Whether or not your landlord needs to have a particular reason to evict you depends on how you occupy your home:
If your mental health problem is classed as a disability under the Equality Act 2010, then the law protects you from being unlawfully discriminated against.
Your landlord can’t evict you just because they find out you have a particular mental health problem – this is likely to be direct discrimination. This is the case even if the landlord does not need a reason to evict you (for example, because you are an assured shorthold tenant).
It might also be considered ‘discrimination arising from disability’ if your landlord is trying to evict you because:
If your landlord goes to court to claim possession of your home, and you say this is discrimination, then the court will have to look closely at the details of your situation. They will need to carefully balance:
If the court decides that the landlord's reasons are ‘justified’, then it's not discrimination for them to evict you. But the court may consider alternative solutions to try instead.
Her mental health problem is a factor in her regularly shouting through the walls at her next-door neighbour, whom she believes is spying on her. Priya's neighbour has complained that her behaviour is antisocial, and the landlord takes Priya to court to try to evict her. Priya claims that this is discrimination arising from her disability.
After carefully looking at her case, the court decides that it would not be justified for the landlord to evict Priya, because eviction would be disproportionate to the situation (over the top). The court decides to make a ‘suspended order for possession’, which means that so long as Priya stops doing the antisocial behaviour she can stay in her flat. However, if she carries on doing antisocial behaviour the landlord will then be allowed to go ahead with evicting her.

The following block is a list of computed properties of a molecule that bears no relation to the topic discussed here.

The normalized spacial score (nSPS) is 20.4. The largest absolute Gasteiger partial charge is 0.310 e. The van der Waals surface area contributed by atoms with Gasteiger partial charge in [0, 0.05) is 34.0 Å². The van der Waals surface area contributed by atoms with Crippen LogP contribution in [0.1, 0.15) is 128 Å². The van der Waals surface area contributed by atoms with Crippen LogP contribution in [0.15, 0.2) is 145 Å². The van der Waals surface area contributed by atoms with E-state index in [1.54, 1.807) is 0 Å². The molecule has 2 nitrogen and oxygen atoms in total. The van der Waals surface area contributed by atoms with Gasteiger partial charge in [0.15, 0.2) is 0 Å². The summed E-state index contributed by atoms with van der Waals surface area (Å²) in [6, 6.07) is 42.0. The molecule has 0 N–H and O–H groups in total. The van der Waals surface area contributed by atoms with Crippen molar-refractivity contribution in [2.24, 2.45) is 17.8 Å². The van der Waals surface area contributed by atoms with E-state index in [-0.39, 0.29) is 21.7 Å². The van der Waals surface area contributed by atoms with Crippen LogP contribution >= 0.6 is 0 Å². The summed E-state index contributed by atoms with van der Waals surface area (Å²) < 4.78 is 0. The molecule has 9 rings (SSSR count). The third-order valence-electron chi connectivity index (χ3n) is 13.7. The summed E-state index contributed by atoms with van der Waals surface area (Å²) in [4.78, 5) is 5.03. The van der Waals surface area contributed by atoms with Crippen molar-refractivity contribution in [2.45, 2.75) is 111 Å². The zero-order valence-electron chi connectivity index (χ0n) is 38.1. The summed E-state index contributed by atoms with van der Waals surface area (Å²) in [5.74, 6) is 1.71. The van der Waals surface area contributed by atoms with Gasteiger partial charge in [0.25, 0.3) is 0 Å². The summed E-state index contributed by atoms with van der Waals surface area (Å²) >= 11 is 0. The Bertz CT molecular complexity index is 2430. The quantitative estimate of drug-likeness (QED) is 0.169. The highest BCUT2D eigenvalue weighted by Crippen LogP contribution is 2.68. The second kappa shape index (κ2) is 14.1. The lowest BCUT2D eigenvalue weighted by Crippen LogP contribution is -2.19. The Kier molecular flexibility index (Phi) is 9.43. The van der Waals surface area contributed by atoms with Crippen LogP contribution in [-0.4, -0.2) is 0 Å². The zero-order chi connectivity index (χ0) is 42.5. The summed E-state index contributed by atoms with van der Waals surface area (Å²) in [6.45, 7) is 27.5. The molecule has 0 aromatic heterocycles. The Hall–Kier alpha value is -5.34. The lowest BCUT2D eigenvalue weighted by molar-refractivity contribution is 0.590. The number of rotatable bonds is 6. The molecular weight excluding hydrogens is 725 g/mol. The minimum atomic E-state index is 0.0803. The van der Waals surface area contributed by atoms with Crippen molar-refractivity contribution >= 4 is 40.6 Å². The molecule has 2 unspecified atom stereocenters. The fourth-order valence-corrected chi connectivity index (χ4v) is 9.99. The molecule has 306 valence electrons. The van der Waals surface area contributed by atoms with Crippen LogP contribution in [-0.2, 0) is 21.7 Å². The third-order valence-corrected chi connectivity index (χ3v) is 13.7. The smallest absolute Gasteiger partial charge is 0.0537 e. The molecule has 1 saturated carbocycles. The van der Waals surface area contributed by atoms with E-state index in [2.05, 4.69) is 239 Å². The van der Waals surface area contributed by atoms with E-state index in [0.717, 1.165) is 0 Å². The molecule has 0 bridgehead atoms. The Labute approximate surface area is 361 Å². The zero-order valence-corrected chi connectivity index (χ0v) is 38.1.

If your landlord does start eviction proceedings then it’s very important to get professional housing advice.
If you have nowhere to live when you leave hospital, or there are problems with where you live (such as rent arrears or disrepair), then there are several things you can do:
For more information on your rights see our legal pages on leaving hospital. We also have more general tips on managing your housing situation during hospital stays.
If you’re homeless or threatened with homelessness then your local council has to provide you with support to help you stay in your home or find accommodation. This may mean that they have to provide somewhere for you to live, depending on your circumstances.
However, if your council say you are “intentionally homeless” then they may only provide you with support for a short period of time. This might be if:
Each local council has its own policy for allocating social housing, but most will not allocate council housing to people who have been evicted for rent arrears or antisocial behaviour unless there are exceptional circumstances.
For information on your rights if you are homeless or threatened with homelessness see:
This information was published in June 2018. We will revise it in 2020.
References are available on request. If you would like to reproduce any of this information, see our page on permissions and licensing.